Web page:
I guess the thing to do is jump right in with the bad news. Even though I haven’t been driving for the past month, I let my wife sleep in this morning and drove myself to my joint doc’s new office. I figured that since it’s just around the corner, I should be able to make it okay. And I did, although I left Dawg at home. I was going to see the doctor. I didn’t figure I needed the extra help today. All went well and when I got back to the house, my wife was out taking a nice long walk with Dawg, something I haven’t been able to do for a month or so.
At this point, I need to recap: in case you forgot, Dawg has this problem where he dashes after other dogs once or twice a year. In the past, he’s only done it when he was with me. His sudden spurt of speed, however, is responsible for several of my injuries. For that reason, I’ve taken to using a short (10-foot) leash to keep him from gaining any momentum when he tries to dash off. When using the short lead, I haven’t had any further episodes…yet. My wife, however, has continued to use the (25-foot retractable) long lead because, although she doesn’t exactly say she thinks I’m lying about his problem, has stated several times that it never happens when “she” walks him. At which point she usually adds, “But then, I pay attention to what he’s doing, so maybe he just never gets the chance.” [And my dentist asks me why I grind my teeth.]
I was playing a game on my iMac when she returned. She was limping, her clothes were dirty, her hair looked like hell, and I could tell she’d been crying, so I was immediately concerned, though I managed not to show how close to panic I really was. “What’s wrong — what happened?” I said softly as I hugged her. (Children, take note: there’s no more powerful medicine than a hug. Well, if there’s no blood showing, anyway.) I was afraid she and Dawg had been run over.
She tried to brave it out, but that lower lip started quivering and tears started leaking down her face as she said, “Dawg knocked me down and drug me for a mile!” Eventually, between snuffles, it all came out. Dawg was sniffing around for a place to do his business, and she was looking around to make sure there was no trouble coming their way when she heard a car door slam way off behind her. By the time she got turned around to see what was going on, Dawg had already lit out for the small dog he could see getting out of a car about two blocks down our group parking lot. He hit the end of the lead right about the time she saw what was happening. Bam! She fell like a tree and Dawg, whose breed used to pull carts full of milk back in Belgium, kept going as if my wife was a cart. A cart with no wheels, but a cart, nonetheless.
In truth, she probably slid about three feet. The lady with the dog tied up her pooch and came to help my wife get up. Dawg ignored both of them; he could still see that other dog. At this point my wife didn’t give a damn about Dawg, she was understandably concerned about her own problems. She’s almost as old as I am, and when she fell three years ago, she broke her shoulder. Two operations later she still doesn’t have full use of it. This time her other shoulder hurt (she was holding the leash with her “good” arm), and the fall had twisted an ankle.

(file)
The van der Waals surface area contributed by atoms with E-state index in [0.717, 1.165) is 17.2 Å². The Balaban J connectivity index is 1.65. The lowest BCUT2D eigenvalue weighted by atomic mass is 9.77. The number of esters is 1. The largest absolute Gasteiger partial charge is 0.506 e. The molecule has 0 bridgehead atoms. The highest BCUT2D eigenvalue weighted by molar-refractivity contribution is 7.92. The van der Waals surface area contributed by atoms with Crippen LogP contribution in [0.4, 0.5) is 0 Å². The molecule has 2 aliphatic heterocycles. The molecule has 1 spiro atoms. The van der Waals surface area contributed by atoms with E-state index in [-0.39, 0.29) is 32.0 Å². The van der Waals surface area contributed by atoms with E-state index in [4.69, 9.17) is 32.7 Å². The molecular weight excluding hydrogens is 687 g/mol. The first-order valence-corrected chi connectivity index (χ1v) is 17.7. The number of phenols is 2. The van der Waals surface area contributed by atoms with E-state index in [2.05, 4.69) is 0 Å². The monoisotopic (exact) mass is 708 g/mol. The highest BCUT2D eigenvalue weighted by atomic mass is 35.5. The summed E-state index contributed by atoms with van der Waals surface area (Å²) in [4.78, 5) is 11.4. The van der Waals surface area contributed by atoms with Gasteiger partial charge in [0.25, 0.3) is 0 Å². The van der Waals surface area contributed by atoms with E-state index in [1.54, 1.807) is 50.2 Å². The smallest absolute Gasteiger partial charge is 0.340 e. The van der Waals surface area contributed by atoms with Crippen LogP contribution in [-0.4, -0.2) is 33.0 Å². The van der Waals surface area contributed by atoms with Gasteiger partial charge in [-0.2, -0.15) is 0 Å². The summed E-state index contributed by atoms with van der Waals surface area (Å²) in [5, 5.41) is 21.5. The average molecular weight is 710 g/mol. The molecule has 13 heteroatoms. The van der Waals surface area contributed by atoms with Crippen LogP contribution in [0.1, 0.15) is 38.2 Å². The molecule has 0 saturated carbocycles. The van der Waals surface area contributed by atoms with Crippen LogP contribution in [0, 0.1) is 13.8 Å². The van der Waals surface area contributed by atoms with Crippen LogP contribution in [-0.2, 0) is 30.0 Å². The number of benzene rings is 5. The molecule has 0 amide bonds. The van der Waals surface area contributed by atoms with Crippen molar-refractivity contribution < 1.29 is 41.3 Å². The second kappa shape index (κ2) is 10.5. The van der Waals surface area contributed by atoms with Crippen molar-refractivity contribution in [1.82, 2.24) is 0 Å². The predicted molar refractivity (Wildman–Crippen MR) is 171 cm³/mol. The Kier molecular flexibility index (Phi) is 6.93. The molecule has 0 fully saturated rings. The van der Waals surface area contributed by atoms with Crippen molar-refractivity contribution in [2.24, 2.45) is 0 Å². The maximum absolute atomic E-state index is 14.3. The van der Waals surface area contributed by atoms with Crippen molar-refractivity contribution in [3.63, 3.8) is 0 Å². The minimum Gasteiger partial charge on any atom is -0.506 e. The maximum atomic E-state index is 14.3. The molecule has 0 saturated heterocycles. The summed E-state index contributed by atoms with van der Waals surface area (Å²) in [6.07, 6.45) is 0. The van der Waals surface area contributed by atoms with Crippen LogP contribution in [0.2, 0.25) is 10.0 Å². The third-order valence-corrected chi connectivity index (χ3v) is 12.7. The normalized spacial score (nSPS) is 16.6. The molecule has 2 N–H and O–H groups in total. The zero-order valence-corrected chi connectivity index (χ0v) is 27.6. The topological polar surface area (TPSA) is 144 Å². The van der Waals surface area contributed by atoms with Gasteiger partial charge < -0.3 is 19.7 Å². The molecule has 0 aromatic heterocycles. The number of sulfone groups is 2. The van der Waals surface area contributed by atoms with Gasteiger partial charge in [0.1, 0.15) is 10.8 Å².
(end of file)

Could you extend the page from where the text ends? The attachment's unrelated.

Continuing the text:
Not to keep you in suspense, it turns out my wife wasn’t so much injured as embarrassed — both for losing control of Dawg in front of the other lady, and in having to come home and tell me that, what do you know, maybe Dawg does have a problem after all. I silently vowed I wasn’t going to say a word about “paying attention” (although I admit to biting my tongue), but she beat me to it anyway. “If only I’d been paying attention,” she kept repeating under her breath. So I just hugged and patted her. After all, that’s what family does. Offers comfort, I mean. I can always gloat later, when she’s feeling better.
Now for the good news. As I mentioned earlier, my left knee’s been getting more and more painful, ever since my trip to see my brother. Once it got to the point where I couldn’t sleep, I made an appointment with my joint doc, even though she’d moved her office and (with my wife between jobs) I no longer had any insurance to pay her with. Here we go, I thought, draining the emergency fund.
So how’s this the good news, I hear you ask? Well, the pain’s starting to recede. There are even positions I can place my leg where it hardly hurts at all (until I move it). Since, after draining the excess fluid, the doc injects some pain-killer in with the corticosteroid, it usually starts to feel better fairly soon. Right now it’s been about 12 hours, and I can definitely tell the difference. I expect that over the next week or two, it’ll get back to normal (for me) again. But as soon as we have some insurance, I’m going to let the doc go in and trim the ragged edges of the meniscus. That should help a lot — I hope.
However, right now I’m feeling okay and so is Dawg. That clueless idjit is laying on his bed, chewing his boney, without a care in the world. He doesn’t know how close he came to being a non-dog. My wife was mad enough strangle him for causing her so much embarrassment.
Well, maybe not. She is an old softy. But I think his days of relative freedom are over. I’ve got a feeling that my wife won’t be using that 25-foot leash anymore.